Next, we add an absolutely positioned pseudo-element that covers its entire parent’s border-box and is positioned behind (z-index: -1). We also make this pseudo-element inherit its parent’s border and background, then we change the border-color to transparent and the background-clip to border-box:

$ b: 1.5em; // border-width  div {   position: relative;   /* same styles as before */      &:before {     position: absolute;     z-index: -1;     /* go outside padding-box by       * a border-width ($ b) in every direction */     top: -$ b; right: -$ b; bottom: -$ b; left: -$ b;     border: inherit;     border-color: transparent;     background: inherit;     background-clip: border-box;     content: ''   } }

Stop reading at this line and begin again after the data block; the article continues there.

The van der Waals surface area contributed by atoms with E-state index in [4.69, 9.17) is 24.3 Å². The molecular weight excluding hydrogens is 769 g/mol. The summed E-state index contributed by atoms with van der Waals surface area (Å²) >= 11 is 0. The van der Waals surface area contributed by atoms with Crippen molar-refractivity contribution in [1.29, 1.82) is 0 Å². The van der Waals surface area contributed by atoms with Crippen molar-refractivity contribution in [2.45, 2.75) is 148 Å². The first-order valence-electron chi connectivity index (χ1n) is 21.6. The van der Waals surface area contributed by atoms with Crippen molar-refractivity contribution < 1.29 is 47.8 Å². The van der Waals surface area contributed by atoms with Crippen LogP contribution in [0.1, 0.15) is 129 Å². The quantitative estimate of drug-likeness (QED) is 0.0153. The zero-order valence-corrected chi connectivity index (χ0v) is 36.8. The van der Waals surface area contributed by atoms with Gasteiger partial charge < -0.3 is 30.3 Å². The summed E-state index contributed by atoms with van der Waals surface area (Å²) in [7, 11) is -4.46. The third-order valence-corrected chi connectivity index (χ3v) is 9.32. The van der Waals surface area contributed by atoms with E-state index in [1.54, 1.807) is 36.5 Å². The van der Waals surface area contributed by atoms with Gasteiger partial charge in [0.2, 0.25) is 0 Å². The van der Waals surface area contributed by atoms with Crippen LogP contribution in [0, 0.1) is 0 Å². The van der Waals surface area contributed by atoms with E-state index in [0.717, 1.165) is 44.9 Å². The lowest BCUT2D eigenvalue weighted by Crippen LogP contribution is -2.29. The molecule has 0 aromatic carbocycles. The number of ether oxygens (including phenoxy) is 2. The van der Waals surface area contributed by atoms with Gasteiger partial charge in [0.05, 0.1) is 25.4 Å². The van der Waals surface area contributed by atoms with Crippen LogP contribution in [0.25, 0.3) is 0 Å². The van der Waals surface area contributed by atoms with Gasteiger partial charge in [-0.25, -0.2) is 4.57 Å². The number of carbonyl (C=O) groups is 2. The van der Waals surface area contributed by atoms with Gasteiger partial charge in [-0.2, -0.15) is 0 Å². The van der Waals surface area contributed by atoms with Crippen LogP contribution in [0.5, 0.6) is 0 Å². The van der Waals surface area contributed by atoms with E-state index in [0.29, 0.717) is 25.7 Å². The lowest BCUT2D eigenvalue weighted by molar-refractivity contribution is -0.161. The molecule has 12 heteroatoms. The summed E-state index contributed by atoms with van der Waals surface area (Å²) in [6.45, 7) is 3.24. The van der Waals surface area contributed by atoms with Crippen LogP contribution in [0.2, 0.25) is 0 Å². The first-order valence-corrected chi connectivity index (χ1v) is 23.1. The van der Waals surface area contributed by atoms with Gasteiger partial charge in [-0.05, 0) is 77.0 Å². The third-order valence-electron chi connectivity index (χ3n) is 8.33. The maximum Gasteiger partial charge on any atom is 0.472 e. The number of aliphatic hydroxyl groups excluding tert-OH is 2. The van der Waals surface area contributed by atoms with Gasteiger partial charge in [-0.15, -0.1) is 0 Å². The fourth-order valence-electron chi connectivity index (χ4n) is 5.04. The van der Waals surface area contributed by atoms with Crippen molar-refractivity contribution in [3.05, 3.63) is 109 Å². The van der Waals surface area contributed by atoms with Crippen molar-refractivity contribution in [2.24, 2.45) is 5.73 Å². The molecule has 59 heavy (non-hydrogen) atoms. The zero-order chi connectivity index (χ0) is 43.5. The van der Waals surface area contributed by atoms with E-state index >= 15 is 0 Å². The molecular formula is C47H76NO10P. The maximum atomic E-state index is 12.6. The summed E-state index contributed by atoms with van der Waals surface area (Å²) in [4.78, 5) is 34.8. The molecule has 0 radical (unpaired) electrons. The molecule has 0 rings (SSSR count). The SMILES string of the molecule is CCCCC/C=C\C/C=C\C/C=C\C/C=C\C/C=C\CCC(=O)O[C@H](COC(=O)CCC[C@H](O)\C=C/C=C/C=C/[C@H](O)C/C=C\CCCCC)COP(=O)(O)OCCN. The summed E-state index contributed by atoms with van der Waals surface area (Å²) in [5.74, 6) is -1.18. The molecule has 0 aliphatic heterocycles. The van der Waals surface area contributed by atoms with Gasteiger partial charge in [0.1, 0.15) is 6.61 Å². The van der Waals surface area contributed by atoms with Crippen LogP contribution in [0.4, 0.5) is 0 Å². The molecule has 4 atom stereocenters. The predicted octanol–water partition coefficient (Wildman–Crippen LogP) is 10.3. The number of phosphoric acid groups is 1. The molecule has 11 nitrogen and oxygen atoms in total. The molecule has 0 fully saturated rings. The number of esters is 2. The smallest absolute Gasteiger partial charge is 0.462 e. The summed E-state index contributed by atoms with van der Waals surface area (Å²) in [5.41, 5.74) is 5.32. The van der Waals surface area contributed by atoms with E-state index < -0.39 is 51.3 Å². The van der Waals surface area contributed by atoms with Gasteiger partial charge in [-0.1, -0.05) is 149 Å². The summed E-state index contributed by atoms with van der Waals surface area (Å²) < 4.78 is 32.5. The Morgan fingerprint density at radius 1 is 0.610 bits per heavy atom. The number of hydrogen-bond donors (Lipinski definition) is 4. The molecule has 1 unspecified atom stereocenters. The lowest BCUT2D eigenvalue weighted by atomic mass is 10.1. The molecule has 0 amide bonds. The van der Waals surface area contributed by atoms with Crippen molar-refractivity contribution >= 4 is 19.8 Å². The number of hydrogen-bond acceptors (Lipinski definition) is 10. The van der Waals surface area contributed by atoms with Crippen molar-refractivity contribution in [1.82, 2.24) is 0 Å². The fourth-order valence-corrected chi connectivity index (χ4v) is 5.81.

Now we can also see the background behind the barely visible border:

See the Pen by thebabydino (@thebabydino) on CodePen.

Alright, you may be seeing already where this is going! The next step is to blur() the pseudo-element. Since this pseudo-element is only visible only underneath the partially transparent border (the rest is covered by its parent’s padding-box-restricted background), it results the border area is the only area of the image we see blurred.

See the Pen by thebabydino (@thebabydino) on CodePen.

We’ve also brought the alpha of the element’s border-color down to .03 because we want the blurriness to be doing most of the job of highlighting where the border is.

This may look done, but there’s something I still don’t like: the edges of the pseudo-element are now blurred as well. So let’s fix that!

One convenient thing when it comes to the order browsers apply properties in is that filters are applied before clipping. While this is not what we want and makes us resort to inconvenient workarounds in a lot of other cases… right here, it proves to be really useful!

It means that, after blurring the pseudo-element, we can clip it to its border-box!